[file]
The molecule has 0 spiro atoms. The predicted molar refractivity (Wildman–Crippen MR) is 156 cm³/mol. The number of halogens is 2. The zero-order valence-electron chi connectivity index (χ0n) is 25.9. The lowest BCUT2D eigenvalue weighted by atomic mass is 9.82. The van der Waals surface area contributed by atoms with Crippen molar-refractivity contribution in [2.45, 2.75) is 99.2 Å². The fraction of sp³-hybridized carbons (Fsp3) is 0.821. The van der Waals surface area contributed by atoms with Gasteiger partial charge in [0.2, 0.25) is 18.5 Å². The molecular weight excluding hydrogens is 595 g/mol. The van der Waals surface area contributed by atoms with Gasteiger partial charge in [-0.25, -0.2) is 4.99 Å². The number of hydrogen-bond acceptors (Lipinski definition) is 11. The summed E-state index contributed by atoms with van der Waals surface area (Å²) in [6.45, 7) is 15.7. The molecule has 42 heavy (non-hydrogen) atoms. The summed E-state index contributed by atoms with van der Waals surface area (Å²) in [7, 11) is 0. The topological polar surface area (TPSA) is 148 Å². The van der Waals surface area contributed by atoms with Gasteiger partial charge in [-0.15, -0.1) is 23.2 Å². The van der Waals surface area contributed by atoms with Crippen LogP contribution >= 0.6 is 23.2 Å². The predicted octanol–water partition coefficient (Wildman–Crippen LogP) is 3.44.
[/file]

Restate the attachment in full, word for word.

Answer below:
The molecule has 0 spiro atoms. The predicted molar refractivity (Wildman–Crippen MR) is 156 cm³/mol. The number of halogens is 2. The zero-order valence-electron chi connectivity index (χ0n) is 25.9. The lowest BCUT2D eigenvalue weighted by atomic mass is 9.82. The van der Waals surface area contributed by atoms with Crippen molar-refractivity contribution in [2.45, 2.75) is 99.2 Å². The fraction of sp³-hybridized carbons (Fsp3) is 0.821. The van der Waals surface area contributed by atoms with Gasteiger partial charge in [0.2, 0.25) is 18.5 Å². The molecular weight excluding hydrogens is 595 g/mol. The van der Waals surface area contributed by atoms with Gasteiger partial charge in [-0.25, -0.2) is 4.99 Å². The number of hydrogen-bond acceptors (Lipinski definition) is 11. The summed E-state index contributed by atoms with van der Waals surface area (Å²) in [6.45, 7) is 15.7. The molecule has 42 heavy (non-hydrogen) atoms. The summed E-state index contributed by atoms with van der Waals surface area (Å²) in [7, 11) is 0. The topological polar surface area (TPSA) is 148 Å². The van der Waals surface area contributed by atoms with Gasteiger partial charge in [-0.15, -0.1) is 23.2 Å². The van der Waals surface area contributed by atoms with Crippen LogP contribution >= 0.6 is 23.2 Å². The predicted octanol–water partition coefficient (Wildman–Crippen LogP) is 3.44.